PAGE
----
Power Outage Darkness

Power Outage Darkness

Posted by admin on May 21, 2014

When the power went out for a weekend in downtown South Bend, IN, the city scrambled to bring back the lights. In the early hours of Sunday, May 18, 2014, I set out to measure the quality of the sky overhead.

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Armed with three Sky Quality Meters (SQMs) and a Dark Sky Meter app on my cell phone, I visited the rooftops of three parking garages to quantify the sky brightness.

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A glance at the recorded data suggests the average reading is approximately 17 magnitudes per square arc second (dubbed "squims"). This value is a baseline against which one can compare the urban sky when the lights are back on and the city is fully functional. A meter reading of 17 corresponds to a naked eye limiting magnitude (NELM) of about three. That is, you can see down to third magnitude stars.

Though electricity was out in the heart of South Bend (#dtsbpowerout), portable lights and generators had been brought in to illuminate key intersections and to power some major buildings. The three parking garages from which I observed had lights on, so I took measurements from locations on the top decks where I was removed somewhat from the light's influence. The three sites (map) shown left (click name to enlarge photo) are the Wayne Street Garage, the Leighton Garage, and the Main & Colfax Garage.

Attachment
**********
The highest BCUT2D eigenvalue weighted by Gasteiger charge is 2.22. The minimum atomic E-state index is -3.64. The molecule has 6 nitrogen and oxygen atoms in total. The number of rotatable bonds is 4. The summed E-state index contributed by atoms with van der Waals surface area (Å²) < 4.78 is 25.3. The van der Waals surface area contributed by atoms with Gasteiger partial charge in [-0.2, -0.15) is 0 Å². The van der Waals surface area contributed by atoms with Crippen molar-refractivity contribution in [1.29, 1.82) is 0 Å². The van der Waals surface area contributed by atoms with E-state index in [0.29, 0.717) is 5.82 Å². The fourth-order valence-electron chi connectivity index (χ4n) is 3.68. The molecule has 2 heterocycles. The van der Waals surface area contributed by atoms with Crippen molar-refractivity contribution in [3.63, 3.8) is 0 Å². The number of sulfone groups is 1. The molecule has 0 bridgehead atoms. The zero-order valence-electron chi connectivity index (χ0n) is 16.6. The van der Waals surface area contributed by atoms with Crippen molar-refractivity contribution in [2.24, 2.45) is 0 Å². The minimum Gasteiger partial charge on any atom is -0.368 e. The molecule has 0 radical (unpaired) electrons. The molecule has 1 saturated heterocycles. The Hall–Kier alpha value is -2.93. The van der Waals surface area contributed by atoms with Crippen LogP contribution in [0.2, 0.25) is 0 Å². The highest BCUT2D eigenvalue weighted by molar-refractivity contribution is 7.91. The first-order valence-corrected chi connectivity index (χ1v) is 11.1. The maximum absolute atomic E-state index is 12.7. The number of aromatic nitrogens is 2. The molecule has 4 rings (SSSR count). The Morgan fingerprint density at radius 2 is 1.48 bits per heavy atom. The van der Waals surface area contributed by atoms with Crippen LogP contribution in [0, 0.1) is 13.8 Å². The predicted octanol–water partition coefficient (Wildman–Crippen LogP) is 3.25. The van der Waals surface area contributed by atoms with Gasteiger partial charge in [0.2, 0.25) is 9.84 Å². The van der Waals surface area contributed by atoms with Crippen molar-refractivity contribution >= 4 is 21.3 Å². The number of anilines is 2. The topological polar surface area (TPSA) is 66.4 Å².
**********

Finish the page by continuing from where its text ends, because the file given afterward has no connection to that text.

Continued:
The second night (Sunday) of the power outage had clear skies, allowing one possibly to see four planets along the arc of the ecliptic--elusive Mercury setting in eastern twilight; Jupiter dominant with two stars of Gemini above it; bright reddish Mars to the south; and fainter Saturn rising last toward the southeast.

A large gibbous moon (84% illuminated) rose at midnight and was low (<10 degrees) in the east when I recorded these sky quality measurements, between 1:00 and 1:45 a.m. EDT.

Unfortunately, during the power outage I did not record visual observations of limiting magnitudes. While they are admittedly subjective compared to the meter readings, visual observations would clarify the correlation between "squims" and NELM.

Similar measurements with Sky Quality Meters have previously assessed the night sky over northern Indiana. For the Let There Be Night program, teams of students from 13 schools recorded sky glow in 2009. They then conveyed how much of the night sky has been lost to light pollution by using the visual observations of 3,400 students and building a 3D model out of 35,000 LEGO blocks. For her Sorry Starry Night project, a student recorded SQM values before and after major construction projects near Cleveland and Gumwood Roads.

I invite others to investigate sky glow by comparing my observations with new data taken with the power restored. The pro version of the a Dark Sky Meter app costs about $5.00; a Sky Quality Meter from Unihedron costs $120.

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